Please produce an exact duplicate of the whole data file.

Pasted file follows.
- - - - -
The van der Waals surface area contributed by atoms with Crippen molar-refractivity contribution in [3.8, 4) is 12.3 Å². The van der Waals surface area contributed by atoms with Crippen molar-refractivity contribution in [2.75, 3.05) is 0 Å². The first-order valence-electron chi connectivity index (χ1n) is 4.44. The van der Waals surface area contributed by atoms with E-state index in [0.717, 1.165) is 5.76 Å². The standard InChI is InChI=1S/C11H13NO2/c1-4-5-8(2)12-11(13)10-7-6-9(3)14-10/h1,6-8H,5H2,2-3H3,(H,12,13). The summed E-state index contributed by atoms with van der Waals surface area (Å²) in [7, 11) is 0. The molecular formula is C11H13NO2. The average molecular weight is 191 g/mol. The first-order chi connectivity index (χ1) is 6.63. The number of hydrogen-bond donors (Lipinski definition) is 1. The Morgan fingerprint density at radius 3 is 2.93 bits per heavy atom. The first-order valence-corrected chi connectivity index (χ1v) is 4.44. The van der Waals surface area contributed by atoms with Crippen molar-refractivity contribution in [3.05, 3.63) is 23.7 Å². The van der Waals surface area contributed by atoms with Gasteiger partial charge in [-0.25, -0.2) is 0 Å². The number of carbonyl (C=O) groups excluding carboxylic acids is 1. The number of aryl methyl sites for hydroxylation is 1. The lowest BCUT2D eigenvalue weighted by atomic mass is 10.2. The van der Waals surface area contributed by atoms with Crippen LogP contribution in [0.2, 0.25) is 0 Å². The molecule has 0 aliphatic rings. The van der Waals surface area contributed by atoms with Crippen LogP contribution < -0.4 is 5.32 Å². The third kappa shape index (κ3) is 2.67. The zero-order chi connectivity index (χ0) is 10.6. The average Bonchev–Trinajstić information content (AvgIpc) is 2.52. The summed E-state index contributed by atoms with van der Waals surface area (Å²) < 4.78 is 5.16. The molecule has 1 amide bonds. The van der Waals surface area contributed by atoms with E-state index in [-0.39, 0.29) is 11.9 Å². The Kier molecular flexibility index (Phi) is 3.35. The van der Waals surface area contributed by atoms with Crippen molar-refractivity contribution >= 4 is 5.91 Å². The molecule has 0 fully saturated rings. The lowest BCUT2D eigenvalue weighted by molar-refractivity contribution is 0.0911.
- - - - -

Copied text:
The van der Waals surface area contributed by atoms with Crippen molar-refractivity contribution in [3.8, 4) is 12.3 Å². The van der Waals surface area contributed by atoms with Crippen molar-refractivity contribution in [2.75, 3.05) is 0 Å². The first-order valence-electron chi connectivity index (χ1n) is 4.44. The van der Waals surface area contributed by atoms with E-state index in [0.717, 1.165) is 5.76 Å². The standard InChI is InChI=1S/C11H13NO2/c1-4-5-8(2)12-11(13)10-7-6-9(3)14-10/h1,6-8H,5H2,2-3H3,(H,12,13). The summed E-state index contributed by atoms with van der Waals surface area (Å²) in [7, 11) is 0. The molecular formula is C11H13NO2. The average molecular weight is 191 g/mol. The first-order chi connectivity index (χ1) is 6.63. The number of hydrogen-bond donors (Lipinski definition) is 1. The Morgan fingerprint density at radius 3 is 2.93 bits per heavy atom. The first-order valence-corrected chi connectivity index (χ1v) is 4.44. The van der Waals surface area contributed by atoms with Crippen molar-refractivity contribution in [3.05, 3.63) is 23.7 Å². The van der Waals surface area contributed by atoms with Gasteiger partial charge in [-0.25, -0.2) is 0 Å². The number of carbonyl (C=O) groups excluding carboxylic acids is 1. The number of aryl methyl sites for hydroxylation is 1. The lowest BCUT2D eigenvalue weighted by atomic mass is 10.2. The van der Waals surface area contributed by atoms with Crippen LogP contribution in [0.2, 0.25) is 0 Å². The molecule has 0 aliphatic rings. The van der Waals surface area contributed by atoms with Crippen LogP contribution < -0.4 is 5.32 Å². The third kappa shape index (κ3) is 2.67. The zero-order chi connectivity index (χ0) is 10.6. The average Bonchev–Trinajstić information content (AvgIpc) is 2.52. The summed E-state index contributed by atoms with van der Waals surface area (Å²) < 4.78 is 5.16. The molecule has 1 amide bonds. The van der Waals surface area contributed by atoms with E-state index in [-0.39, 0.29) is 11.9 Å². The Kier molecular flexibility index (Phi) is 3.35. The van der Waals surface area contributed by atoms with Crippen molar-refractivity contribution >= 4 is 5.91 Å². The molecule has 0 fully saturated rings. The lowest BCUT2D eigenvalue weighted by molar-refractivity contribution is 0.0911.